Moving to a better place is the surest way to get the policies you want.
This is often called “voting with your feet”.
That is practical when you have the freedom to move and diverse destinations to choose among. Such diversity is more likely when culture and technology give places economic independence through “local self-reliance”.
Even when you can't move to a better city or country, you may still avoid willful authoritarians. Build your democratic groups with fair egalitarians.
Democracy improves in eras such as The Enlightenment.
Benefits and Costs
Many people are excited to learn that voting
does not have to mean “winner take all.”
The best voting rules strengthen the ballots for voters.
This page shows that different voting tasks
Give fair representation to all major groups.
So the council enacts laws with real majorities.
The data make it clear: Advocates for education, health care, a clean environment and a clean government should all work for better voting rules. Donors should too.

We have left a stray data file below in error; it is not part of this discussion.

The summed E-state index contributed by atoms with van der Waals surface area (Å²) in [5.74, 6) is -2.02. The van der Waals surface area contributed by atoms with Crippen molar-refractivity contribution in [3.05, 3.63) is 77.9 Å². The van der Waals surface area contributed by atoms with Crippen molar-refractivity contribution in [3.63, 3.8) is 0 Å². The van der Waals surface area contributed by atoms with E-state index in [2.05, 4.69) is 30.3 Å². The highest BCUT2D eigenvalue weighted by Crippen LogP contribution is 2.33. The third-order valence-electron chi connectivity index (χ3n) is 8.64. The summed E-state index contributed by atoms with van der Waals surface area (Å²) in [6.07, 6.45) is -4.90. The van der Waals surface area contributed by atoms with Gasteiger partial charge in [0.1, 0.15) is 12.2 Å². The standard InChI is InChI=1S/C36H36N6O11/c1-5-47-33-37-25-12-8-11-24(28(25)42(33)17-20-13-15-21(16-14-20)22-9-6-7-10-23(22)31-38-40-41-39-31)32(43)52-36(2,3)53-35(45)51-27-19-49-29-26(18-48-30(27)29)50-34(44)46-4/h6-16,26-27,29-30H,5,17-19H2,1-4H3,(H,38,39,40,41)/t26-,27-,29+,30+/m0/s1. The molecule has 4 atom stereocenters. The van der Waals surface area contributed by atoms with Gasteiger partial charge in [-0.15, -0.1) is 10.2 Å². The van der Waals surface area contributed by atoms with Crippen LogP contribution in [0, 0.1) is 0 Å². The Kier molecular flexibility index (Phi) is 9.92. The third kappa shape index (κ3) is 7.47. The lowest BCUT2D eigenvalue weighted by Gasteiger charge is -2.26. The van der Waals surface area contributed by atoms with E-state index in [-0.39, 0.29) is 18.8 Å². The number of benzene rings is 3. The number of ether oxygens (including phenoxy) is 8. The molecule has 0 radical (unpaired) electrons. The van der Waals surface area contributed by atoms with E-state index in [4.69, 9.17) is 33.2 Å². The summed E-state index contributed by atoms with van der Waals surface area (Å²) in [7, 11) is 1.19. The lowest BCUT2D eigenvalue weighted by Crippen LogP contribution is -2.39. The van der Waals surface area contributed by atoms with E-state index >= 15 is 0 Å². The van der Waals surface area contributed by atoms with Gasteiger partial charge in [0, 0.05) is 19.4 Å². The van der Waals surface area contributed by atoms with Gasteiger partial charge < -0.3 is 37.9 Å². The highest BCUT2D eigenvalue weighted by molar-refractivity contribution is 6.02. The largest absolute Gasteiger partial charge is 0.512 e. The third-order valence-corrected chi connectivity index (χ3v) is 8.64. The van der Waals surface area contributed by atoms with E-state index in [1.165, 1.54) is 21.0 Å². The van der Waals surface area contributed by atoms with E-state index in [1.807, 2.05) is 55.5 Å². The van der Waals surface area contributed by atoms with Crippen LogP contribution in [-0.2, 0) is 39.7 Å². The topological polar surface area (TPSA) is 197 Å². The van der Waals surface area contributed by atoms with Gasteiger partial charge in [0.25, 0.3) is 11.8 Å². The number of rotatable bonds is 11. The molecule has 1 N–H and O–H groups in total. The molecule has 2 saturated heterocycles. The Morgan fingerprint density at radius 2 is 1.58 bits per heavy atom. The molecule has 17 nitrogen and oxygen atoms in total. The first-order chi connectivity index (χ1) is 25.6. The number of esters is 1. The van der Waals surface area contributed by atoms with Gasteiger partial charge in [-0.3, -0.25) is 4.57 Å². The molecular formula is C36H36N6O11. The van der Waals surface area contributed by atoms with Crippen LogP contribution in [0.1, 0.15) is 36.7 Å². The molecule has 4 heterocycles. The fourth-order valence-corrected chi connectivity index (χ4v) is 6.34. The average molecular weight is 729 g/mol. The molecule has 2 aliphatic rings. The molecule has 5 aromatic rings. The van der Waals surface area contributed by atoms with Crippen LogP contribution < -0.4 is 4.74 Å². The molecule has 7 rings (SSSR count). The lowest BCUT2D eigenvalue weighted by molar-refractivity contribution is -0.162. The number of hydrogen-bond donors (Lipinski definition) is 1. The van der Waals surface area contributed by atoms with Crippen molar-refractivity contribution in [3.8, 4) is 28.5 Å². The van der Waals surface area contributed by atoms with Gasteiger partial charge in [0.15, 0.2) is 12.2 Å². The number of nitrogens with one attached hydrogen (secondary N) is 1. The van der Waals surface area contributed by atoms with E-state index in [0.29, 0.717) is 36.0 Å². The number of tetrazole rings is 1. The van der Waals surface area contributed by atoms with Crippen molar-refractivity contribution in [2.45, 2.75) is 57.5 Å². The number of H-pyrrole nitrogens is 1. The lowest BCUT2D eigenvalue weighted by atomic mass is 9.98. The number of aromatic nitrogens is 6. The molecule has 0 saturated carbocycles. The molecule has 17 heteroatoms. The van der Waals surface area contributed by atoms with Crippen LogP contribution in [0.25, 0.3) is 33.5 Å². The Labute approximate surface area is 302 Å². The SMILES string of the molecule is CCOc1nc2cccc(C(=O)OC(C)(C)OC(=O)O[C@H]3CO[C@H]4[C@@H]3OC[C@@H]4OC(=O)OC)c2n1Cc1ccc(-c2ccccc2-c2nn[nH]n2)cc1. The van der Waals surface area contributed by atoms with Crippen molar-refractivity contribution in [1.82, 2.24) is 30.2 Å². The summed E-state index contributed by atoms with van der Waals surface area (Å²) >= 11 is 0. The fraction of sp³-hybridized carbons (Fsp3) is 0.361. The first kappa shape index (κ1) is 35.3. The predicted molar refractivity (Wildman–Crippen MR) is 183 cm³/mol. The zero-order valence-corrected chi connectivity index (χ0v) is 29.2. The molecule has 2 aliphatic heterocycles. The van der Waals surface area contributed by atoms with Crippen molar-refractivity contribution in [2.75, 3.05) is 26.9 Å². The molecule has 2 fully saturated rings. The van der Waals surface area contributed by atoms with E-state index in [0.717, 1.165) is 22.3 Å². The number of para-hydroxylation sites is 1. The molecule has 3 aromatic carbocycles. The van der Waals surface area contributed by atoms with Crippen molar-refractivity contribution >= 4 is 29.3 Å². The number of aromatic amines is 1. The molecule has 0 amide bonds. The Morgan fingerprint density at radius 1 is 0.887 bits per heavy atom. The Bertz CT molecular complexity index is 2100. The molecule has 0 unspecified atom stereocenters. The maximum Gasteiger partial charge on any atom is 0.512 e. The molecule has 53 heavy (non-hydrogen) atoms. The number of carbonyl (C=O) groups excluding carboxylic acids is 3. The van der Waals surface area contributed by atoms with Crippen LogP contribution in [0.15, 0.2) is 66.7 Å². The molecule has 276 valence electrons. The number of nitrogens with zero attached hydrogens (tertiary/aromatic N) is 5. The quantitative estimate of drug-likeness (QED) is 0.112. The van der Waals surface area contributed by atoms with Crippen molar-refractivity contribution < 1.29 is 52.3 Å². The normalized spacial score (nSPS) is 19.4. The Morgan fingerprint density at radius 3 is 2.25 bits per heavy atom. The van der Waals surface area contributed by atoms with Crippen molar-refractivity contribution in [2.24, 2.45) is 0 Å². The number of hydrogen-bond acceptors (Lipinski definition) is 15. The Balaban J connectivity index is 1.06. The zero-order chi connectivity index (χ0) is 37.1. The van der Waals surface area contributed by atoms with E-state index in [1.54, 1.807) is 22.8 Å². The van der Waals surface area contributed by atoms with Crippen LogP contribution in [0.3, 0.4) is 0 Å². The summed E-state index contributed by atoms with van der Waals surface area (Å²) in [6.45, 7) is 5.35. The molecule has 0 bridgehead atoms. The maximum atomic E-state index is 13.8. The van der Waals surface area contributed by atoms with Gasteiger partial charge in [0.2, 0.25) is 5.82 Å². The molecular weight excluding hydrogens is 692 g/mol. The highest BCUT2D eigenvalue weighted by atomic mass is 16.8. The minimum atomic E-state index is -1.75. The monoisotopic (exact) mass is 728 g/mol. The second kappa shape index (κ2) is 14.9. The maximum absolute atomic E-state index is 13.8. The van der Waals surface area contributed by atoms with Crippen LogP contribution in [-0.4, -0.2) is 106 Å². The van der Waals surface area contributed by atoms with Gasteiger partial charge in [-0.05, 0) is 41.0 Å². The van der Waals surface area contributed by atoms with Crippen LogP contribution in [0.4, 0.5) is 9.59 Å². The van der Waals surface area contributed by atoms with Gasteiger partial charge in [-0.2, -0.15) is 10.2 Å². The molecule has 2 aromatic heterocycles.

If we are overwhelmed by urgent needs, we neglect the essentials, the structural roots of these problems. We continue to get bad public policies, due to bad representation, due to bad election laws.
Your work goes on giving to a school, club or town.
Election campaigns cost a lot all at once.
If you win control, you can help all issues for two years.
Reform campaigns cost no more than elections.
A win affects the whole council for many years.
Your work keeps giving to a school, club or town.
Which is more stable and quick?
Help your college, co-op, club or congregation.
Does your car have an 1890 steering tiller or a new, power steering wheel? Does your organization have an 1890 voting rule or a new, centered and balanced rule?
Today's drivers need the skill to use power steering — but they don't need the math or logic to engineer it. Same with voters and voting rules.